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Should we have control over the end of life. b.

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Presentation on theme: "Should we have control over the end of life. b."— Presentation transcript:

1 Should we have control over the end of life

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3 b

4 The mother of a paralysed rugby player who died in a Swiss assisted suicide clinic has defended her son's right to die. Daniel James was paralysed during a training session. Mother defends rugby suicide son

5 Parents of Daniel James backed by moral philosopher Baroness Warnock ‘It took courage for the parents of Daniel James to say goodbye’ The parents who helped their paralysed son, Daniel James, die after a rugby accident have been backed by one of the most distinguished moral philosophers, Baroness Warnock who has called for euthanasia to be legalised in the UK. Daily Telegraph

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7 'If you're demented, you're wasting people's lives – your family's lives – and you're wasting the resources of the National Health Service. I'm absolutely, fully, in agreement with the argument that if pain is insufferable, then someone should be given help to die...

8 Mary Warnock....but I feel there's a wider argument that if somebody absolutely, desperately, wants to die because they're a burden to their family, or the state, then I think they too should be allowed to die.’

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10 “By the time you read this, with the help of Friends At The End and the good Swiss, I will have gone to sleep, never to wake. For some time, my life has consisted of more pain than pleasure and over the next months and years the pain will be more and the pleasure less. I have a great feeling of relief that I will have no further need to struggle through each day in dread of what further horrors may lie in wait. For many years, I have feared the long period of decline, sometimes called 'prolonged dwindling', that so many people unfortunately experience before they die…..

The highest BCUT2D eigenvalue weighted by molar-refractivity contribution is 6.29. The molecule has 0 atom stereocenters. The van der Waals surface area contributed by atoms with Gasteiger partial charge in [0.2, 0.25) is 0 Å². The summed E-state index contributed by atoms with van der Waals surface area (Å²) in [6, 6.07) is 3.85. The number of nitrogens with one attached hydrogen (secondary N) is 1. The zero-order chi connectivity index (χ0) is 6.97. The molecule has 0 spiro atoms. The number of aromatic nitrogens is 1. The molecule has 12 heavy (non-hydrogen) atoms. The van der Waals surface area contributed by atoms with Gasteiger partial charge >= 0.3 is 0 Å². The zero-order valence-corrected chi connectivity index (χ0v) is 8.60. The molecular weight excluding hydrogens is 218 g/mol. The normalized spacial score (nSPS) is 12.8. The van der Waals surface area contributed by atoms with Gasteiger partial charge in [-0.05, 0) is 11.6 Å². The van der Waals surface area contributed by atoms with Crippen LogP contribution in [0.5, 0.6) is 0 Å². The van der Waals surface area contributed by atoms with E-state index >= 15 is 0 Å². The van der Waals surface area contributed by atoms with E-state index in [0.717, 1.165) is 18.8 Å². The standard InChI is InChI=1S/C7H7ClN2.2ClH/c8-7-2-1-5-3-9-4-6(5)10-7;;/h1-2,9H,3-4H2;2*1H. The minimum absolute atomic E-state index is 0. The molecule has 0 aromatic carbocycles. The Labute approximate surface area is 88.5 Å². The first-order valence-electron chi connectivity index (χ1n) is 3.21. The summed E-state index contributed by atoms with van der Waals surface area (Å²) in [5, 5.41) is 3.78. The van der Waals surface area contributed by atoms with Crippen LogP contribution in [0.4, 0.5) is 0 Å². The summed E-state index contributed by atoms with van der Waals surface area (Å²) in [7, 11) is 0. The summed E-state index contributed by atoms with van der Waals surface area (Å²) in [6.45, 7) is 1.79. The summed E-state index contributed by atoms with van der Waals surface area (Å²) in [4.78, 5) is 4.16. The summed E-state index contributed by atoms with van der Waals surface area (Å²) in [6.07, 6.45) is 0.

11 …..Please be happy for me that I have been able to escape from this, for me, unbearable future. I have had a wonderful life, and the great good fortune to die at a time of my choosing, and in the good company of two FATE colleagues. With my death, on March 1st, I feel I am fully accepting the concept of 'old age rational suicide' which I have been very pleased to promote, as a founder member of the Society for Old Age Rational Suicide in the past fifteen months.” Nan Maitland

12 'If you're demented, you're wasting people's lives – your family's lives – and you're wasting the resources of the National Health Service. I'm absolutely, fully, in agreement with the argument that if pain is insufferable, then someone should be given help to die...

13 Mary Warnock....but I feel there's a wider argument that if somebody absolutely, desperately, wants to die because they're a burden to their family, or the state, then I think they too should be allowed to die.’

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18 ‘Dignity in Dying campaigns for greater choice, control and access to services at the end of life. We believe that people should have more control over how, where and when they die. Greater choice includes giving mentally competent, terminally ill adults in unbearable suffering the choice of an assisted death within strict legal safeguards.’ “A dignified death for all” “Patient choice at the end of life”

19 ‘Ensuring a dignified death’ ‘The right to die’ The right to choose at the end of life’ ‘Easing the passing’ ‘Assisted dying’ ‘Choosing to die’ ‘Easeful death’ ‘Ending suffering when it becomes unbearable’ ‘People should not have to suffer against their will’ ‘Choice and control over how we die’

20 “The beginning of wisdom is to call things by their proper name…” Anon

21 Euthanasia is intentional medical killing, of a person whose life is thought not to be worth living.